Tarot AC – A New Visconti-Sforza Deck
An exciting new Visconti-Sforza deck is on the scene — a faithful reproduction hand drawn by librarian and organic farmer Alice Cooper. Ms. Cooper created this deck out of pure love, as her own personal copy, with no thought of reproducing or selling it. The care and attention she lavished on this deck during the year-long creative process gives it a magical feel that photo-reproductions of historic decks don’t conjure up. Fortunately for us, her friends persuaded her to print the deck in a limited edition of 200 and sell it on Etsy.
Working from a scanned deck at FromOldBooks.org and black and white photos in books by Gertrude Moakley and Sylvie Simon, Ms. Cooper faithfully reproduced the deck in acrylic paint. The cards are a bit larger than a standard deck but smaller than the original. She kept the 2:1 proportion between height and width which is important, because the card images were designed with this ratio in mind.
I’ve always hesitated to read with the Visconti-Sforza deck because the vapid, round faces on the court cards are so uninspiring. This deck nicely resolves the problem by giving us court cards with lively faces and well-delineated eyes. The replacement Knight of Coins blends well with the other cards of the suit.
An important consideration with any Visconti-Sforza deck is the treatment of the Devil and Tower. Because the entire deck has been drawn by the same hand, these cards look like they belong with the rest of the trumps. I was disappointed to see the standard Tarot de Marseilles imagery, but the Devil has some whimsical touches, and the Tower’s flames and lightning give that card a sense of doom.
The trumps have a charming, folk art feel. While they are very faithful to the original, some have delicious little details that personalize the deck: the madness in the Fool’s eyes, the easy-to-read lettering on the Wheel of Fortune, the humanlike face on Strength’s lion, and the two mischievous boys holding up the World. The backs are sprinkled with tiny flowers similar to the decoration on the pip cards.
Only a few details bother me: the Papesse’s robe is silvery gray instead of tan; the lack of heraldic symbols on the Empress’s gown downplays her connection to the Visconti family; and the blue hill below the Hanged Man’s head is flattened to resemble a halo, implying martyrdom rather than criminality.
Imagine you’re a courtier lounging in the Duke of Milan’s audience chamber back in the 1450s. The sergeant-at-arms swings open the massive oak doors and the Duke’s favorite artist, Bonifacio Bembo, approaches the throne. With a flourish of his best velvet cloak, Master Bembo kneels and humbly offers the Duke a wooden box. The Duke’s eyes shine with delight and avarice as he lifts the lid and admires the gold-embossed cards gleaming in the torchlight. Flashes of glittering silver set off the rich blues and greens distilled from lapis lazuli and malachite. This new treasure will certainly impress his dinner guests; but unfortunately it’s useless for actually playing the popular new game of Trionfi. The Duke orders Bembo to go back to his workshop and produce a copy in durable paint that can withstand shuffling.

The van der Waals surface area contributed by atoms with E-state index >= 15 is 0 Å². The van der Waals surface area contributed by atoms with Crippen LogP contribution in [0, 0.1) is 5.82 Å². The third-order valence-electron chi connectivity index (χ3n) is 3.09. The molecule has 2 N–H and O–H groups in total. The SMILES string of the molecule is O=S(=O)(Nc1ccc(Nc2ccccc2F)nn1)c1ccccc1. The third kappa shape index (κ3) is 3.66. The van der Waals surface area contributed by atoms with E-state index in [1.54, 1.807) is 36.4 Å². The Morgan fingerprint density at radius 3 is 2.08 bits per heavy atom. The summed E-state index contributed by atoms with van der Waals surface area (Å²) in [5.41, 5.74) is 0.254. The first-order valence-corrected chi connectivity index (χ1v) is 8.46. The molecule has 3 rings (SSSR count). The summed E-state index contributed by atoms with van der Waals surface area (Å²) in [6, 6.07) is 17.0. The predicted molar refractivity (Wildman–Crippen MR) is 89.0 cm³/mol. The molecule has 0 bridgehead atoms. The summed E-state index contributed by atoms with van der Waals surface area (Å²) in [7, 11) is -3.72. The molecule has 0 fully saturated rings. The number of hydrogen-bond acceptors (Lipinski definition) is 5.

If this scenario had actually occurred, Bembo and his apprentices could have produced a deck just like Alice Cooper’s reproduction of the Pierpont Morgan Bergamo Visconti-Sforza deck.
The deck is housed in a handsome cotton twill envelope handmade by Ms. Cooper in a choice of antique gold, or black with gold lining. The deck is accompanied by a card that’s signed and numbered, and a small booklet that tells how the deck came to be created, as well as giving card meanings derived from the Waite Smith tradition.
The complete deck can be seen in a photo album on Alice Cooper’s facebook page.
Photos and a discussion of a few of the cards are on her TarotAC Blog.
The deck can be purchased for $50 at this link on Etsy.
(The painting above is Flemish @1448 of Philip the Good, Duke of Burgundy and contemporary of Francesco Sforza, receiving an illuminated book of hours from the artist.)